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The Resurrection of Our Lord [1]

Author
Category Articles
Date April 21, 2011

He has risen; he is not here. (Mark 16:6)1

Christianity stands or falls on the resurrection of Jesus. Why do Christians say that? Because the Hebrew Scriptures repeatedly prophesied it, both directly and through typology! King David said that God would not allow his Holy One to undergo decay, to see hell or what the Hebrews called ‘Sheol.’ The Apostle Paul cites this verse when preaching to Jews at Pisidian Antioch on his first missionary journey, making central the resurrection of Jesus, saying that he appeared for many days to many people, that God had raised him up from the dead, never therefore to undergo decay. Paul goes on to say that David could not have been speaking about himself since he later lay in a grave. Instead David is referring to the One who would come after him, the true and eternal King of Israel. The Hebrew Prophets also prophesied it through typology. How so? Jonah was in the belly of a great fish for three days and was vomited up on the shore, tasting death, as it were, for his own sinful recalcitrance, his unwillingness to go and preach to the pagan Ninevites. Jesus later was in the belly of the earth for three days, not due to his sin for he had none, but for the sins of all his people throughout the ages. So, if Paul or David lied about Jesus’ resurrection then we cannot believe anything else they say. They would be totally untrustworthy. Furthermore, Jesus repeatedly foretold his arrest, crucifixion, death, and resurrection. This is mentioned at least three times in Mark’s Gospel. If this did not happen then Jesus would be a liar too.

But isn’t all the talk of Jesus’ resurrection just a legend, a historical myth, so to speak? Aren’t the Gospel accounts mere oral traditions, handed down, much like Aesop’s fables or the legend of Paul Bunyan? After all, the idea of a resurrection is preposterous. The Gospels, however, are not legends or historical myths. They absolutely smack of truthfulness, integrity, and honesty in reporting. All the Gospels were written within thirty years of Jesus’ earthly ministry. How, then, were the Gospels composed? Mark, a contemporary of Paul, went about gathering information from eyewitnesses, corroborated their testimony, and then put it altogether in a book we now call the Gospel of Mark. Mark’s Gospel is fast paced. Very little sermonic data is included. He repeatedly uses the word ‘immediately’ in his Gospel. He quickly moves from one event to another. Take, for example, the story of the raising of Jairus’ daughter. Mark probably heard about this and went directly to the source, Jairus, to get his ‘take’, and you know Jairus never grew tired of telling his story to anyone who would listen. Since it was only thirty years after the fact, if this was untrue in any way, then others would surely have come forward and declared his words to be bogus. No one did.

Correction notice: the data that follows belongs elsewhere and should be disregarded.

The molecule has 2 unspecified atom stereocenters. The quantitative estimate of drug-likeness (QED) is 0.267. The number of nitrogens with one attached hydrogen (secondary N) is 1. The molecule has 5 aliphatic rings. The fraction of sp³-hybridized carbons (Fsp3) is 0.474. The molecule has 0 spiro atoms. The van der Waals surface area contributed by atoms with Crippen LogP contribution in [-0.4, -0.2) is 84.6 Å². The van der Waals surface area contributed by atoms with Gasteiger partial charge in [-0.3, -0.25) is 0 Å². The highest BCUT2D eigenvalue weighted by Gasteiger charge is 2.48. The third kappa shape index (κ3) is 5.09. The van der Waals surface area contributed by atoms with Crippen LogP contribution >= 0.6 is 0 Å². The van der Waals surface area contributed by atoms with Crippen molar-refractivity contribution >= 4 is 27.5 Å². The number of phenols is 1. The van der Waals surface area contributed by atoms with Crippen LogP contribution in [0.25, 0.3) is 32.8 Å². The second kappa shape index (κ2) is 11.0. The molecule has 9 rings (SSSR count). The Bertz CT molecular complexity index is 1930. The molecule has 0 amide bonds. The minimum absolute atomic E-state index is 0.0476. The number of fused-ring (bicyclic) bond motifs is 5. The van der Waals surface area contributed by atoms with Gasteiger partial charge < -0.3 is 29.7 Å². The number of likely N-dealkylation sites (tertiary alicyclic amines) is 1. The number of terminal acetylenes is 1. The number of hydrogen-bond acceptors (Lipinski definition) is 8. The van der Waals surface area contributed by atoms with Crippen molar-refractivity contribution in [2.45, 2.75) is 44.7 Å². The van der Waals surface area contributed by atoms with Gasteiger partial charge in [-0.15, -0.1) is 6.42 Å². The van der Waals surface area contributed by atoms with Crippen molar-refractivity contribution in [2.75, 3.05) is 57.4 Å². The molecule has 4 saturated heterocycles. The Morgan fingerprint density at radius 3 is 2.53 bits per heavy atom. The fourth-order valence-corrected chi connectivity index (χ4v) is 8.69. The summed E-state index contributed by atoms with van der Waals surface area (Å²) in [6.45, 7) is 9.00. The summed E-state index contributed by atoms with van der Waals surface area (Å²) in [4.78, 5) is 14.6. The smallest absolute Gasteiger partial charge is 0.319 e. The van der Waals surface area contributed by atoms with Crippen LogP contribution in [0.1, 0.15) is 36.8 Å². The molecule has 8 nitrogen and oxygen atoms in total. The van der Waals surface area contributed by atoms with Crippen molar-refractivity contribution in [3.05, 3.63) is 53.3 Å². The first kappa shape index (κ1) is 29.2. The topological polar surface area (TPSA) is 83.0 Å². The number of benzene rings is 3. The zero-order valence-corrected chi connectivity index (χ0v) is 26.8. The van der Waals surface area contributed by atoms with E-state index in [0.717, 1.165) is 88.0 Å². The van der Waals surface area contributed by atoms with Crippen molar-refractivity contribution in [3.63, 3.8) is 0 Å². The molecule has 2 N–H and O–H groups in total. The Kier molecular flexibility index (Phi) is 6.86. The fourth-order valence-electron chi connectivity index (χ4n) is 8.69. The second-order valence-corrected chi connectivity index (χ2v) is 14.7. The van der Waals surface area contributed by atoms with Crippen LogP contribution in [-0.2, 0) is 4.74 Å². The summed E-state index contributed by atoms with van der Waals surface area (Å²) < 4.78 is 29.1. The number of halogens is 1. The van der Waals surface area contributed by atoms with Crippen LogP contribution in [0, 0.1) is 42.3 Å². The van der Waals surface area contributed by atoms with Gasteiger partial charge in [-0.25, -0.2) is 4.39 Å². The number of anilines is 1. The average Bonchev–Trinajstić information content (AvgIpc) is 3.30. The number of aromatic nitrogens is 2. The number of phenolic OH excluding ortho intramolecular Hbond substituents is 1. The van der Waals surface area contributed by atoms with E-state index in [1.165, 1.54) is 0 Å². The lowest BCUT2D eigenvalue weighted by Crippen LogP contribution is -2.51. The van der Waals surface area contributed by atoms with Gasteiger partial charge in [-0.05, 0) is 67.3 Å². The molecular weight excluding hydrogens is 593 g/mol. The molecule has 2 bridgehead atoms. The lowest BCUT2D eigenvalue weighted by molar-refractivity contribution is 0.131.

One of the ways we know something is true and not a mere legend is the accuracy of unnecessary information; that is, the inclusion of data not germane to the story at hand. We find this repeatedly in the book of Acts. Luke records all kinds of unnecessary detail. It’s like the testimony of someone who sees a murder. They are to give, ‘Just the facts,’ like Sergeant Friday of the old Dragnet television show wants, but they cannot help also including all kinds of information that does not carry the story along. We find this kind of thing in Mark’s Gospel too. Mark tells us of the woman who had the hemorrhage for thirteen years. John says that the disciples caught one hundred and fifty-three fish when Jesus appeared to them after his resurrection. And one other example – how would anyone have known the explicit detail of Peter’s denial unless he told the story himself, as clearly this puts him in a very negative light? Legends don’t do that sort of thing. They always paint their heroes as bigger than life characters.

So when we come to the story of Jesus’ resurrection, recorded in Mark 16:6-7, these words are precluded by Mark’s testimony that three women – Mary Magdalene, Mary the mother of James, and Salome came to the tomb early on Sunday morning in order to prepare Jesus’ body for burial.2 They brought spices to anoint him, much like Pharaohs in ancient Egypt were wrapped in all manner of spices to slow down the decaying process of the body after death. As the women are making their way to the tomb they were saying to one another, ‘Who will roll away the stone from the entrance to the tomb?’ There is absolutely no indication that these women, nor any of the followers of Jesus, for that matter, actually believed they would see Jesus alive again. As I have already mentioned, however, he told them repeatedly that he would die and be raised again. You would think that at least one or two of them would have said, ‘Do you remember when Jesus said something about being raised from the dead on the third day? Not that we really expect to see him alive, but, hey, maybe we ought to stroll over to the tomb and check it out anyway.’ No one did so because no one was expecting it.